This well written review gives a comprehensive overview on the immunopathology of sepsis and the modulation of immune responses by helminths. It provides evidence that helminths or components thereof may improve the outcome of severe infections. This will allow the development of therapeutic strategies to fight infections and sepsis.
Pathogens and Disease 08/2013; 69(2). DOI:10.1111/2049-632X.12080 · 2.40 Impact Factor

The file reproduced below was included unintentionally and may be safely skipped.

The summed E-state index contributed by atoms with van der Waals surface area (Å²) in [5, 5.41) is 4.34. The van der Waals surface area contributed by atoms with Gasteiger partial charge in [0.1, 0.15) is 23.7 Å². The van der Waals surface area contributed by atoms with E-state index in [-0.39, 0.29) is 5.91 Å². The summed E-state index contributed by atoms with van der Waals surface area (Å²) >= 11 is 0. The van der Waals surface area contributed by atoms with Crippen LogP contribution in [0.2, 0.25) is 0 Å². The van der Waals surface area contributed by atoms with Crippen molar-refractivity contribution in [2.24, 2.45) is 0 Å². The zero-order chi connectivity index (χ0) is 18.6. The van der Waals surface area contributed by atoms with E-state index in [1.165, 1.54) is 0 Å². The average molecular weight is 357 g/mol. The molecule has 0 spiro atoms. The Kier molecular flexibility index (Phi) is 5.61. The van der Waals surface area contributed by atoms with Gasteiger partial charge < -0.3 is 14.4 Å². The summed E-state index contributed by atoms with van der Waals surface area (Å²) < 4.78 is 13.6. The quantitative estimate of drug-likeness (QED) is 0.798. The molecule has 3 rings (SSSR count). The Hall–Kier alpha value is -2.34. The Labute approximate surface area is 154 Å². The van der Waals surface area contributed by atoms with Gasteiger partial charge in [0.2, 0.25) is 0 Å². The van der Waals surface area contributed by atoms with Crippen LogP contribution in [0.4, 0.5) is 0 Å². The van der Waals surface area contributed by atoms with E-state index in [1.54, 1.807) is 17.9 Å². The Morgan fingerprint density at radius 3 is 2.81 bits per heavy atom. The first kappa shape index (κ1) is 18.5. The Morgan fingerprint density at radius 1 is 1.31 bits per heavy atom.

[Show abstract][Hide abstract] ABSTRACT: The continual rise of asthma in industrialised countries stands in strong contrast to the situation in developing lands. According to the modified Hygiene Hypothesis, helminths play a major role in suppressing bystander immune responses to allergens, and both epidemiological and experimental studies suggest that the tropical parasitic trematode Schistosoma mansoni elicits such effects. The focus of this study was to investigate which developmental stages of schistosome infection confer suppression of allergic airway inflammation (AAI) using ovalbumin (OVA) as a model allergen. Moreover, we assessed the functional role and localization of infection-induced CD4(+)Foxp3(+) regulatory T cells (Treg) in mediating such suppressive effects. Therefore, AAI was elicited using OVA/adjuvant sensitizations with subsequent OVA aerosolic challenge and was induced during various stages of infection, as well as after successful anti-helminthic treatment with praziquantel. The role of Treg was determined by specifically depleting Treg in a genetically modified mouse model (DEREG) during schistosome infection. Alterations in AAI were determined by cell infiltration levels into the bronchial system, OVA-specific IgE and Th2 type responses, airway hyper-sensitivity and lung pathology. Our results demonstrate that schistosome infection leads to a suppression of OVA-induced AAI when mice are challenged during the patent phase of infection: production of eggs by fecund female worms. Moreover, this ameliorating effect does not persist after anti-helminthic treatment, and depletion of Treg reverts suppression, resulting in aggravated AAI responses. This is most likely due to a delayed reconstitution of Treg in infected-depleted animals which have strong ongoing immune responses. In summary, we conclude that schistosome-mediated suppression of AAI requires the presence of viable eggs and infection-driven Treg cells. These data provide evidence that helminth derived products could be incorporated into treatment strategies that specifically target suppression of immune responses in AAI by inducing Treg cells.